Not long ago, what was India's story with Sports? When the Indian contingent returned empty-handed from the Olympic Games every four years, there would be no post-mortem examination of the failures. But the story has changed in 2021.
New Delhi: Two northeastern women proved that 'New India' has arrived.
Manipur's weightlifter Mirabai Chanu used to take lifts from unknown truckers to go to the stadium for practice. She won the Silver medal on the opening day of the Tokyo Olympics. Assam's Lovlina Borgohain was another star who won a bronze in women's welterweight (69kg).
Of course, so did others. Neeraj Chopra has redefined 'javelin' for millions of Indians. His admirers later wrote that Neeraj Chopra used ten precious seconds of his life to end India's 121-year wait for a track and field medal at the Olympics. P. V. Sindhu bounced back from a disappointing semi-final loss to pick up Bronze and become the first Indian woman to win multiple Olympic medals.
India is a changed nation in sports today. 'Naya Bharat' as envisioned by its dreamer, Prime Minister. Conventionally, one could call it 'fire in the belly' – a salad of a powerful sense of determination and ambition for any competitor.
Indians were happy to believe in the old dictum that one could win or lose, but the game is important. The show must go on, etc. And for officials and coaches, these events used to be for shopping and tourism bonanza.
Now it's different. This is 2021. For the first time since its independence in 1947, the nation of 1.3 billion people finished with seven medals, including a coveted gold in the men's javelin throw. The Indian men's hockey team made history by claiming an Olympic medal after 41 years. Overall, India finished 48th among the participating nations.
There were fairy tales in the entire show. Indian women's hockey captain Rani Rampal's father pulled a hand-cart, and his mother worked as domestic help. There are others with similar stories of poverty to medals and social respectability.
"I always wanted to see an Indian win an Olympic Gold (in athletics)," said a proud sprinter, P T Usha, who had finished fourth and missed Bronze in the 1984 Los Angeles track event.
It was 'Olympic fever' for days in a nation – which looked demoralised, fighting COVID-19 and the pandemic-inflicted economic crisis and joblessness.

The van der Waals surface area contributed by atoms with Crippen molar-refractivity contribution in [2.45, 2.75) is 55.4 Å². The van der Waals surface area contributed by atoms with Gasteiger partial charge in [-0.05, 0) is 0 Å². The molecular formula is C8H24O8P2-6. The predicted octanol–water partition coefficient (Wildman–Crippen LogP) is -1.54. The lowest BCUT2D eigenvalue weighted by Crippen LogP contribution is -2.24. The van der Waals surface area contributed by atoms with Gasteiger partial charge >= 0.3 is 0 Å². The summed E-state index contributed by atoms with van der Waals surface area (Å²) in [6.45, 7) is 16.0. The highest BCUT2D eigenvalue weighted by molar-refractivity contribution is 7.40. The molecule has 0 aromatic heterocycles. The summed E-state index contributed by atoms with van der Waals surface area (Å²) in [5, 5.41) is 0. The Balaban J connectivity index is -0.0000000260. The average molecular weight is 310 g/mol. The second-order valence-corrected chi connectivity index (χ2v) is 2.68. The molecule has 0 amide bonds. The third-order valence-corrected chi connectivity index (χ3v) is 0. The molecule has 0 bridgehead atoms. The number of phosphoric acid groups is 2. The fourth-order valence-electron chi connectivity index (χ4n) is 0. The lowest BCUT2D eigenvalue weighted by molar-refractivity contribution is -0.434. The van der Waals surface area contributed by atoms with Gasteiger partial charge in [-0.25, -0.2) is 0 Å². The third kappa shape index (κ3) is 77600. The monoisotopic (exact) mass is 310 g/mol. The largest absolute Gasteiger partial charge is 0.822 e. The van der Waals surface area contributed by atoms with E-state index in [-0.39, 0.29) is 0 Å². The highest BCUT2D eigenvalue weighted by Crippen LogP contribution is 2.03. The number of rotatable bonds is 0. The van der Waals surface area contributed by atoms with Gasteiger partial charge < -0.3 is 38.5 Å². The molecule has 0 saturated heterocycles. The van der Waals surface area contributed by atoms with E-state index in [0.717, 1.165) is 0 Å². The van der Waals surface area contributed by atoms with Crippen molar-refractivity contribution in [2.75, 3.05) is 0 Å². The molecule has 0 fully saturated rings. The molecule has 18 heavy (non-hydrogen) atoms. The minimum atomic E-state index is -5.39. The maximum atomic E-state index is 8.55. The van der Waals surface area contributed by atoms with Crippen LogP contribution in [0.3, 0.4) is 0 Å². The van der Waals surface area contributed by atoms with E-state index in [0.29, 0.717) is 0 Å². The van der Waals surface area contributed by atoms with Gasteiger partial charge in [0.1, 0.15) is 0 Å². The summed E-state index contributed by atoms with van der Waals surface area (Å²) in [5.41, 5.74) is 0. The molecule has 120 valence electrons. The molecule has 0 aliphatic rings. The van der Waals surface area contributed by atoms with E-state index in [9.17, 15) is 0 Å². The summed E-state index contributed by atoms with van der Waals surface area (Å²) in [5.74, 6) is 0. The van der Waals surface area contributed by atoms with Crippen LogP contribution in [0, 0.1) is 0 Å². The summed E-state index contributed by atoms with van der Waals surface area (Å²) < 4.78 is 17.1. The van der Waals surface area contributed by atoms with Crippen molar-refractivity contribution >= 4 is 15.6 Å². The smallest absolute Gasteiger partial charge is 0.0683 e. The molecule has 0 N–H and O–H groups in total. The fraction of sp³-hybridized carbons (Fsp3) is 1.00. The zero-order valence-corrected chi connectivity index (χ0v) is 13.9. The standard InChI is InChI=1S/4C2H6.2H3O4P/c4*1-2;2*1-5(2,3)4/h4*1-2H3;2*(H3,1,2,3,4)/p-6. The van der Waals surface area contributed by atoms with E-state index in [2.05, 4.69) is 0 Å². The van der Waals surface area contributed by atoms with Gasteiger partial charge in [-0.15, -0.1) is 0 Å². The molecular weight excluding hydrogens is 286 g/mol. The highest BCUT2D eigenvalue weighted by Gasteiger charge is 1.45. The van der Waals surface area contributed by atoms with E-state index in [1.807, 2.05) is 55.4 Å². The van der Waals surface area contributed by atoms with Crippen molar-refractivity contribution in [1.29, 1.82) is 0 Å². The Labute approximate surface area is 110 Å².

But there are a few vital underlining messages from the moments of sporting glory for India, and thus a few important lessons. One important takeaway is that Tokyo2020 marks the emergence of the underdogs. But the bigger message would be that the Sports have proved to be a tool of great social metamorphosis for a country of 135 crores plus, which was satisfied till now of not winning any medal for years.
The 'revolution' also meant a few bigger stories — fighting two 'almost permanent' malaise – Poverty and Patriarchy. The year 2021 and Tokyo2020 marked a major and positive turning point more from India's social point of view.
"This is now an era of underdogs and underprivileged. Women have fought patriarchy, especially in Haryana, and a host of hockey players and others are in sports essentially in search of a better life," wrote one sportswriter.
Unlike cricket stars from Delhi and Mumbai, the young boys and girls in athletics often are homeless. Few stayed in mud houses. Sports was a game-changer in 2021.
For a long time, Indian boys and girls focused on the classroom, aiming to be doctors, engineers, and bureaucrats with easy to live jobs. The Indian education system still values the ability to mug up. Sports was never important for the educated middle classes.
In Haryana, the society is generally of conservatives and male chauvinism. The state recorded a lopsided sexual demographic in 2012 where there were just 877 women to every 1,000 men following years of infanticide and abortions. There was a marginal improvement in 2020. Now the state has 922 girls for every 1000 men. It was not easy to do well in sports for young girls braving these social hurdles and tough conditions.
In Haryana, parents want young girls to wear Salwar-Kameez (an outfit that covers the entire body) and return home before dark. There would be Khap-panchayats (kangaroo courts) in villages passing diktats on women's attire and discussing girls' matters in public places and marriages.
However, enthusiasm and new dreams defined people's approach. This was exemplified by the players' performance and the encouragement they got in the run-up to the sporting extravaganza, especially from parents and various sporting bodies.
Gold medalist Neeraj Chopra, in-service defence personnel, also comes from a little known village Khandra in Haryana, and his father has been a humble farmer.
There is also a paradox. Despite patriarchy issues and conservative social structure, 25 per cent of India's athletes in the Olympics were from Haryana in 2021. The state's population is a little over 2 per cent vis-a-vis the national figures.
Another woman hockey player, Parasdeep Kaur, says people tell her father that she should be married off without further delay. Little wonder she is the only one pursuing the game from her village.
Bronze winner boxer Lovlina Borgohain hails from a development-starved place called Sarupathar in Assam adjoining the Nagaland border.
Politically, Congress has ruled India and the states for decades. The Leftists remained permanent self-styled virtuous and efficient lots.
In states such as West Bengal, there has been a serious job crisis for years. The answer is 'Unemployment fees (Bekar Bhata)'; they never considered sports a viable alternative to encourage youngsters.
2021 would mean different things to sports and Indian sports lovers.